It was not going to take much to send Fenway Park into a cacophony of boos with Clay Buchholz on the hill Tuesday night, and he didn’t keep them waiting.

Clay Buchholz allowed three runs in five innings in his first start since May 26. (Bob DeChiara/USA Today Sports)

Clay Buchholz allowed three runs in five innings in his first start since May 26. (Bob DeChiara/USA Today Sports)

It was not going to take much to send Fenway Park into a cacophony of boos with Clay Buchholz on the hill Tuesday night, and he didn’t keep them waiting.

Seconds after the first pitch left Buchholz’s hand in his first start since May 26, it was over the Green Monster for White Sox leadoff man Tim Anderson’s first career home run — a fitting omen to begin what ultimately turned into a 3-1 loss for the Red Sox.

Following Anderson’s homer was a double off the wall for Adam Eaton, who would later be driven in on a Melky Cabrera sacrifice fly.

In the fourth, Todd Frazier parked a home run of his own into the Monster seats.

When the dust settled, Buchholz went five innings, allowing four hits, and three runs, while striking out five and walking one. With the exception of the Frazier home run, Buchholz did put together a more solid outing after the first, allowing two hits and one run with four strikeouts over the next four innings.

The Red Sox offense, though certainly not to the degree of Monday night’s game, was unable to cash in on their chances. They stranded the bases loaded for the second night in a row when Hanley Ramirez struck out with the bases juiced in the third.

They threatened again in the eighth, trailing 3-1, with a pair of one-out singles from Dustin Pedroia and Xander Bogaerts, but they came up short again, with Ramirez striking out and Jackie Bradley Jr. grounding out.

David Ortiz, as a pinch-hitter, walked in the ninth, but that was all they could do against David Robertson.

Smothering the Red Sox’ bats was White Sox ace Chris Sale, who allowed one run on four hits with nine strikeouts over seven innings.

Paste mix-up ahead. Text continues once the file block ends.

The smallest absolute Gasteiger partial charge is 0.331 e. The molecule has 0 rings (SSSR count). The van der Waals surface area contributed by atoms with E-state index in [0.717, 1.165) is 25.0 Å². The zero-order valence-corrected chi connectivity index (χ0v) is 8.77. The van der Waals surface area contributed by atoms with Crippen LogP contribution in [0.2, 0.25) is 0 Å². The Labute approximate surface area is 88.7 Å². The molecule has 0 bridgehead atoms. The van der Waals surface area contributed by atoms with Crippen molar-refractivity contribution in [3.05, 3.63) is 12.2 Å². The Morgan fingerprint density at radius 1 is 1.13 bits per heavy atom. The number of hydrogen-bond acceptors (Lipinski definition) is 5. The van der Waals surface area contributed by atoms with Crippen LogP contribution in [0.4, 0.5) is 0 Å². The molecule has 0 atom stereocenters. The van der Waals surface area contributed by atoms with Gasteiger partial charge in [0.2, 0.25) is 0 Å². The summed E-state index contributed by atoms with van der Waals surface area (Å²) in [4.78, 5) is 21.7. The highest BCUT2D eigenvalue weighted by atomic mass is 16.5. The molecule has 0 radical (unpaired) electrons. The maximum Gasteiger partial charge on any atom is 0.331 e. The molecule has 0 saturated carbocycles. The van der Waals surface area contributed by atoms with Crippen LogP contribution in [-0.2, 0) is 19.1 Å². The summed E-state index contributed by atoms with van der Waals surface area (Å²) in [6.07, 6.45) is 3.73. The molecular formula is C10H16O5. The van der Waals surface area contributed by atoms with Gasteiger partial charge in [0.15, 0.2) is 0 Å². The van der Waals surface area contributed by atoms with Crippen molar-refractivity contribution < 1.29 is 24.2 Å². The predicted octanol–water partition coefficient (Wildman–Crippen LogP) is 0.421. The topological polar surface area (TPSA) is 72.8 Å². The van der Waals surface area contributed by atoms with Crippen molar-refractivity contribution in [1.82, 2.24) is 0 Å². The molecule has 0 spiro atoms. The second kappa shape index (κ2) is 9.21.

Closing Time note

Buchholz has allowed three or more runs in nine of his 11 starts this season.

Here is what went wrong (and right) in the Red Sox’ loss:

WHAT WENT WRONG

— Buchholz started a game in which he was looking to redeem himself by surrendering a first-pitch home run to Tim Anderson.

— Ramirez’s struggles at the dish continued Tuesday, going 0-for-4 with three strikeouts. Since hitting a home run last Wednesday against Baltimore, Ramirez is 4-for-24 with six strikeouts.

— The Red Sox squandered multiple opportunities to score runs, stranding seven runners Tuesday — four of which were in scoring position. They are four for their last 48 (.083) with runners in scoring position.

WHAT WENT RIGHT

— After a Dioner Navarro single to start the second inning, Buchholz struck out Avisail Garcia, and Sandy Leon threw out Navarro at second for a double play.

— Matt Barnes was solid in relief, going 2 1/3 innings allowing two hits and no runs with two strikeouts.

— Pedroia, Bogaerts and Travis Shaw all had multi-hit nights, grabbing two hits apiece.

Blog Author: 
Logan Mullen

There are inauspicious debuts, and then there’s how Clay Buchholz opened his return to the rotation on Tuesday night against the White Sox.

Facing Chicago’s Tim Anderson leading off, Buchholz served up a 426-foot homer to left field on his first pitch of the game.

Moncada Mania has now reached Portland, Maine.

Just over 13 months ago it was in Greenville, South Carolina. At the beginning of this season it was in Salem, Virginia and now it’s in Portland, Maine as Yoan Moncada will make his Double-A debut Tuesday night.

Clay Buchholz

Clay Buchholz

There are inauspicious debuts, and then there’s how Clay Buchholz opened his return to the rotation on Tuesday night against the White Sox.